Rafi Naabzada might not be a household name in the UK, but in Afghanistan he is a national superstar.
By Andy Brownstone
Newsbeat reporter, Kabul, Afghanistan
Eleven million people tuned in to watch him win Afghan Star, their equivalent of Pop Idol and X Factor.
Newsbeat went to meet him in Kabul, the capital of Afghanistan.
He's good looking and has a strong voice, but he's probably not in the same league as Leona Lewis or Shane Ward.
He said: "The Afghan people have given me a big responsibility of being a star, and I want to give concerts, and make music videos and very nice songs for the Afghan people."
Having a programme like this on national TV is a sign of how much Afghanistan has changed since the fall of the Taleban in 2001.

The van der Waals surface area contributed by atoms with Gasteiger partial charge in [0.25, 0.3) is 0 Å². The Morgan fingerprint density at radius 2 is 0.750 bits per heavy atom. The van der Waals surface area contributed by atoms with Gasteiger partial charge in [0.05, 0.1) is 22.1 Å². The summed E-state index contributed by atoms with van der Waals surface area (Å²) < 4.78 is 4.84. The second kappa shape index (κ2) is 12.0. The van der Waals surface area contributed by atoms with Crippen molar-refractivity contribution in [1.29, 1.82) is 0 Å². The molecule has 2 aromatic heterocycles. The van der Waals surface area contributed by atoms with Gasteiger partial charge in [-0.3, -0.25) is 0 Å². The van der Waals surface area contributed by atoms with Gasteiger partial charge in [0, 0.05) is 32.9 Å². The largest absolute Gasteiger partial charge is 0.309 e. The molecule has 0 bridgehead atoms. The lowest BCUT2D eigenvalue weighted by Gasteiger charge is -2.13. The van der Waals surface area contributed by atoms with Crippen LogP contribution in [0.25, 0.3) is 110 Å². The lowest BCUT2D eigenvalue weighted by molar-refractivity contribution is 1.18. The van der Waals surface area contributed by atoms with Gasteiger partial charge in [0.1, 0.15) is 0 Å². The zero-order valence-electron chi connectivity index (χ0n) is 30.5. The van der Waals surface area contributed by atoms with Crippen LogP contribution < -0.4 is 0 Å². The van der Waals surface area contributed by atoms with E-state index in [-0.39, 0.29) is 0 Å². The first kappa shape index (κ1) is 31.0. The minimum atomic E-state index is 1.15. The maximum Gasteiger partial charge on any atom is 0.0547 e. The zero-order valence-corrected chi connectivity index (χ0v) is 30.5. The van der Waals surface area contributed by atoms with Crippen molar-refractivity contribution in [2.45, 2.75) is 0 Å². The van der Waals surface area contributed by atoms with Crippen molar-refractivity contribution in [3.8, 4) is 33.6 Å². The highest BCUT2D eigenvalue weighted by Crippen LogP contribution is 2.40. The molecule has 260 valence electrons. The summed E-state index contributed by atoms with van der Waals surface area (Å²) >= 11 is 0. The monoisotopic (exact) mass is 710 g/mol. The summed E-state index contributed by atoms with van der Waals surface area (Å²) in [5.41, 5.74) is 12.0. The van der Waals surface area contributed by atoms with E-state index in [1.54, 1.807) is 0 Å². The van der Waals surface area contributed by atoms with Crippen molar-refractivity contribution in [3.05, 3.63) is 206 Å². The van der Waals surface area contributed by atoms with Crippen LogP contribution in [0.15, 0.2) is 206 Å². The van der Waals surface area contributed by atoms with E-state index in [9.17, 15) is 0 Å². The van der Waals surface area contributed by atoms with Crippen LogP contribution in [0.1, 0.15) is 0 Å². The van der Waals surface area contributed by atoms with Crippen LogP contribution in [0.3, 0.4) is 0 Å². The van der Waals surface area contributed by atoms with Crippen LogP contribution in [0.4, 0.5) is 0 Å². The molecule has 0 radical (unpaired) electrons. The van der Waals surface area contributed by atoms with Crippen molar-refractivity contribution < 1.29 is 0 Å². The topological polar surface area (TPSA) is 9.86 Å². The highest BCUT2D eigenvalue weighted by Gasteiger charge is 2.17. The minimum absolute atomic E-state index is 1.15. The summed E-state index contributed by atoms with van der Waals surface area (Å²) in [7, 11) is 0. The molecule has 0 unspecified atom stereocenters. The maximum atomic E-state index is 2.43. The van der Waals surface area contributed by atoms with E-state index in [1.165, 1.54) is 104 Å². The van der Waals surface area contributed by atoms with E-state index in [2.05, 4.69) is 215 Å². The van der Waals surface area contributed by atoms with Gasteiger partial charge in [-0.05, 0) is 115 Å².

When they were in charge there was very little television, and music was banned completely.
Rafi said: "Once under the Taleban some of my relatives were listening to some music and they turned up the volume. A Taleban car was passing down the street.
"They heard the music and came to the house and beat all of the people there."
Now you can hear Afghan and Bollywood music on almost every street in Kabul.
Two thousand wannabes queued for auditions, but the final had to held under armed guard because some people are still very conservative and don't agree with the show.
Daud Sediqi is the host and presenter on the national Afghan music radio station.
He added: "Some people don't like Afghan Star, they say it's not good for our culture.
"But most people like the programme and that's important to us."